"Today I don't know if the market cap of the company is $2 million or $200 million," said one. "The stock would essentially be worth $0.01 or could be worth $5."

This second quarter filing released three days earlier was the most up-to-date information investors had available to them at the time. It stated WPCS had 1,558,669 shares outstanding.

Another investor guessed that "when you count them all up, there probably would have been well over 10 million shares converted."

Giordano promised the investor, "it's not over 10 million shares, I can tell you that."

It would be soon enough, however. The next day, WPCS disclosed it had issued 4,153,179 new shares -- nearly quadrupling the float -- to a total of six investors. Eleven days after that, WPCS would reveal it had issued a total of nearly seven million more shares in three separate transactions, bringing the total share count to just over 12 million shares. Again, the number of investors receiving these shares was small: two in the first instance, seven in the second, and two in the third. Late Tuesday this week, WPCS reported it had issued another 1.25 million shares to four investors, bringing the total to 13,303,622. Putting this latest issuance together with information from an earlier filing, WPCS has another $1 million or so worth of convertible notes that could be converted, suggesting the share count could increase by roughly 4 million to 5 million more. That would require additional authorization, however, since according to WPCS's latest 10-Q it is only authorized to issue 14,285,715 common shares.

Giordano told me his ignorance about the share count as the call was taking place wasn't that big a deal.

"We have limited staffing right now," he said. His CFO Joseph Heater "was still gathering all the information, analyzing information, running calculations, again: I don't believe that not having that information at the instant that someone asks the question is a negative."

Auditor Resigns

In the middle of all this dilution, on Dec. 20, WPCS's auditor, CohnReznick, resigned, though the company did not disclose the fact until 5:15 pm on the Friday between Christmas and New Year's. Making a disclosure at a time like that is the equivalent of dumping a body in a ditch far outside of town on a cloudy night.

The filing announcing the CohnReznick resignation includes a statement approved by both companies that WPCS had "no disagreements with [CohnReznick] on any matter of accounting principles or practices, financial statement disclosure, or auditing scope or procedure." While CohnReznick "raised substantial doubt about [WPCS's] ability to continue as a going concern," it had done the same thing in 2012 without seeing the need to resign.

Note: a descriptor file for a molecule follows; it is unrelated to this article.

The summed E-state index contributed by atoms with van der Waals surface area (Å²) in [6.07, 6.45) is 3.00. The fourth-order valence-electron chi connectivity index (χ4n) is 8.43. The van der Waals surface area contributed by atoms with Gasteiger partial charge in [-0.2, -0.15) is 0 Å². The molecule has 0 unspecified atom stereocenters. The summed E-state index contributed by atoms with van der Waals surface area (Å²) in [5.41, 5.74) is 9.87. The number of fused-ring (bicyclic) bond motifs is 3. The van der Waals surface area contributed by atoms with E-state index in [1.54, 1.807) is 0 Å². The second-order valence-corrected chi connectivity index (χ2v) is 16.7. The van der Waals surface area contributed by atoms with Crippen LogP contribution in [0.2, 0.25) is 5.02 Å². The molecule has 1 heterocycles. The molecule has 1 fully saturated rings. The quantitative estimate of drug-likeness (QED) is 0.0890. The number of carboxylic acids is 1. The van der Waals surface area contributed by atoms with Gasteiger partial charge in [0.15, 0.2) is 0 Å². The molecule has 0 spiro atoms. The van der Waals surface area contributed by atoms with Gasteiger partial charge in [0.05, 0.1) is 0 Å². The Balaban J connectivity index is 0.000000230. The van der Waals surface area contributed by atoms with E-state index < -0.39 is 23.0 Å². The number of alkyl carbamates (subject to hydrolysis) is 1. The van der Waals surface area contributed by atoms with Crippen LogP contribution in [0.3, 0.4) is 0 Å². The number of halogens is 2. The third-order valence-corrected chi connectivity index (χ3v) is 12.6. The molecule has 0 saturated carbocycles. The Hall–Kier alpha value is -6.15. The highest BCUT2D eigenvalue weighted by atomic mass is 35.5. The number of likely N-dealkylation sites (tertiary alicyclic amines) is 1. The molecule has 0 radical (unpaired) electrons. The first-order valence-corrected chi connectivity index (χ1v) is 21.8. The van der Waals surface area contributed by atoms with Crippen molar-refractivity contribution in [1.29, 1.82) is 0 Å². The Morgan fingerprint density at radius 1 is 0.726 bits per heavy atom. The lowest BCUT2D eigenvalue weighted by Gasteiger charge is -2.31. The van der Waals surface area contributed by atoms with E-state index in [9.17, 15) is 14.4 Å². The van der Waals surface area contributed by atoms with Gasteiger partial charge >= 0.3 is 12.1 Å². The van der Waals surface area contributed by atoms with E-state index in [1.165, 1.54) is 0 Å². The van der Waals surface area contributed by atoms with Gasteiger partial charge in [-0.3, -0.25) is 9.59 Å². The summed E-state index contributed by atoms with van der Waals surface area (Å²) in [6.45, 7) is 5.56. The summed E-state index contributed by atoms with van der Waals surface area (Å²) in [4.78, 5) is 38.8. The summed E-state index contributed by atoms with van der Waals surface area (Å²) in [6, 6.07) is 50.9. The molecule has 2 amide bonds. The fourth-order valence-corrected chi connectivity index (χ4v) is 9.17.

Repeated calls and email messages to CohnReznick executives, including co-CEOs Ken Baggett and Thomas Marino, weren't returned. An administrative assistant to one of the firm's senior executives initially promised to find someone who could address the issue, but in a follow up call she said "It's going to be very awkward how I answer you. I have nothing to tell you at this time and you're just going to have to do what you think is best."

Giordano told me CohnReznick resigned because "they did not have the expertise in the Bitcoin space -- in the virtual currency space -- how Bitcoins are valued -- all the issues relative to that industry -- it was just too new for them."

Won't pretty much every other reputable auditor say the same thing?

Giordano said WPCS will "have a decision very soon," about a new auditor.

"We've spoken to [auditors] that have clients that are in emerging technologies, disruptive technologies, that have clients in the payments space and who are very comfortable dealing in those arenas," he said.

'Sicilian From the Bronx'

If there is anything I like about WPCS, it is Giordano. Despite all the chaos swirling around the company, he did not hide from me, and his answers to my questions, while not exactly reassuring about WPCS's chances for making a steady profit, by and large made sense.

"I'm a Sicilian from the Bronx, I don't get rattled," he said.